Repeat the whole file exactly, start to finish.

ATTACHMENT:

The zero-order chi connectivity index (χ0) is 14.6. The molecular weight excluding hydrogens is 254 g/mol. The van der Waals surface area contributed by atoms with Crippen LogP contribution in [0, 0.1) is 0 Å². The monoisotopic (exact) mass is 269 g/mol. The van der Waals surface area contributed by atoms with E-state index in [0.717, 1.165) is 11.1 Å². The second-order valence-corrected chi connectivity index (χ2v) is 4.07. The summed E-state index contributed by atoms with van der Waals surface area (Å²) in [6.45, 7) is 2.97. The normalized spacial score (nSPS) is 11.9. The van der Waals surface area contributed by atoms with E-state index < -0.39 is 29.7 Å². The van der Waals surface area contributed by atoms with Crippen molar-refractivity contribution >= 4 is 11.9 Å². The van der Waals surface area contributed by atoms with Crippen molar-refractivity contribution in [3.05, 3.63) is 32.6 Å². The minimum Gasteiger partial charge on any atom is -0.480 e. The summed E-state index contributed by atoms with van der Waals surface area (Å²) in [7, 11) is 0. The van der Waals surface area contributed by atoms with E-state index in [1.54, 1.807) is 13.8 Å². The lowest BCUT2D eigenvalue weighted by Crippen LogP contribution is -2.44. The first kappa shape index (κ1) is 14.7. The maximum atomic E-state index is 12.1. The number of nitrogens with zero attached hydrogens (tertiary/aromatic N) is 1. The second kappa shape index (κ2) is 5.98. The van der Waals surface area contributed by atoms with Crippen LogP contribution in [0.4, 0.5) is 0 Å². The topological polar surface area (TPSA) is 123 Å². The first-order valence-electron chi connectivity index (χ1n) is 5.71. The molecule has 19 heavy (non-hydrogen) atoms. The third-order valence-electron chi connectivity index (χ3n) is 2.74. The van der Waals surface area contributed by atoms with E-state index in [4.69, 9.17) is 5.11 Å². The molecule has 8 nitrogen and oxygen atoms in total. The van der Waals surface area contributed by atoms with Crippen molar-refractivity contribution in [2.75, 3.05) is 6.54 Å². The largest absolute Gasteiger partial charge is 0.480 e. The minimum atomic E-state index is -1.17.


The zero-order chi connectivity index (χ0) is 14.6. The molecular weight excluding hydrogens is 254 g/mol. The van der Waals surface area contributed by atoms with Crippen LogP contribution in [0, 0.1) is 0 Å². The monoisotopic (exact) mass is 269 g/mol. The van der Waals surface area contributed by atoms with E-state index in [0.717, 1.165) is 11.1 Å². The second-order valence-corrected chi connectivity index (χ2v) is 4.07. The summed E-state index contributed by atoms with van der Waals surface area (Å²) in [6.45, 7) is 2.97. The normalized spacial score (nSPS) is 11.9. The van der Waals surface area contributed by atoms with E-state index < -0.39 is 29.7 Å². The van der Waals surface area contributed by atoms with Crippen molar-refractivity contribution >= 4 is 11.9 Å². The van der Waals surface area contributed by atoms with Crippen molar-refractivity contribution in [3.05, 3.63) is 32.6 Å². The minimum Gasteiger partial charge on any atom is -0.480 e. The summed E-state index contributed by atoms with van der Waals surface area (Å²) in [7, 11) is 0. The van der Waals surface area contributed by atoms with E-state index in [1.54, 1.807) is 13.8 Å². The lowest BCUT2D eigenvalue weighted by Crippen LogP contribution is -2.44. The first kappa shape index (κ1) is 14.7. The maximum atomic E-state index is 12.1. The number of nitrogens with zero attached hydrogens (tertiary/aromatic N) is 1. The second kappa shape index (κ2) is 5.98. The van der Waals surface area contributed by atoms with Crippen LogP contribution in [0.4, 0.5) is 0 Å². The topological polar surface area (TPSA) is 123 Å². The first-order valence-electron chi connectivity index (χ1n) is 5.71. The molecule has 19 heavy (non-hydrogen) atoms. The third-order valence-electron chi connectivity index (χ3n) is 2.74. The van der Waals surface area contributed by atoms with E-state index in [4.69, 9.17) is 5.11 Å². The molecule has 8 nitrogen and oxygen atoms in total. The van der Waals surface area contributed by atoms with Crippen molar-refractivity contribution in [2.75, 3.05) is 6.54 Å². The largest absolute Gasteiger partial charge is 0.480 e. The minimum atomic E-state index is -1.17.